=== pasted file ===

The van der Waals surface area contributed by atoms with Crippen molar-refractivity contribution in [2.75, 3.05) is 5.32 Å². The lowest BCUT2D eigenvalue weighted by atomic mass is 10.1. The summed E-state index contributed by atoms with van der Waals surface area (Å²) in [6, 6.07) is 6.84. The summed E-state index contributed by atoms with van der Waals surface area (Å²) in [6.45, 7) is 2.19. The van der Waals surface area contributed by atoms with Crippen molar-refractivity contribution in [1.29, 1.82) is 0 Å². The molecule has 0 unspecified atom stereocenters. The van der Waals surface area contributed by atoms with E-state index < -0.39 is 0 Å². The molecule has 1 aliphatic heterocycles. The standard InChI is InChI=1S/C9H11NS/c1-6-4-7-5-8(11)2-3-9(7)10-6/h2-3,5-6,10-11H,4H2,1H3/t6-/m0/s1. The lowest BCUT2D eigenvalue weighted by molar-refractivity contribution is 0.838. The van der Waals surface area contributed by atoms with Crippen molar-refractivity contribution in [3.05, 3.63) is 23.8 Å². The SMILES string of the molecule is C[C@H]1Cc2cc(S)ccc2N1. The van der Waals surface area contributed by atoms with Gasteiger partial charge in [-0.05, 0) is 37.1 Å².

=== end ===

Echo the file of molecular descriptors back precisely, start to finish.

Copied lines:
The van der Waals surface area contributed by atoms with Crippen molar-refractivity contribution in [2.75, 3.05) is 5.32 Å². The lowest BCUT2D eigenvalue weighted by atomic mass is 10.1. The summed E-state index contributed by atoms with van der Waals surface area (Å²) in [6, 6.07) is 6.84. The summed E-state index contributed by atoms with van der Waals surface area (Å²) in [6.45, 7) is 2.19. The van der Waals surface area contributed by atoms with Crippen molar-refractivity contribution in [1.29, 1.82) is 0 Å². The molecule has 0 unspecified atom stereocenters. The van der Waals surface area contributed by atoms with E-state index < -0.39 is 0 Å². The molecule has 1 aliphatic heterocycles. The standard InChI is InChI=1S/C9H11NS/c1-6-4-7-5-8(11)2-3-9(7)10-6/h2-3,5-6,10-11H,4H2,1H3/t6-/m0/s1. The lowest BCUT2D eigenvalue weighted by molar-refractivity contribution is 0.838. The van der Waals surface area contributed by atoms with Crippen molar-refractivity contribution in [3.05, 3.63) is 23.8 Å². The SMILES string of the molecule is C[C@H]1Cc2cc(S)ccc2N1. The van der Waals surface area contributed by atoms with Gasteiger partial charge in [-0.05, 0) is 37.1 Å².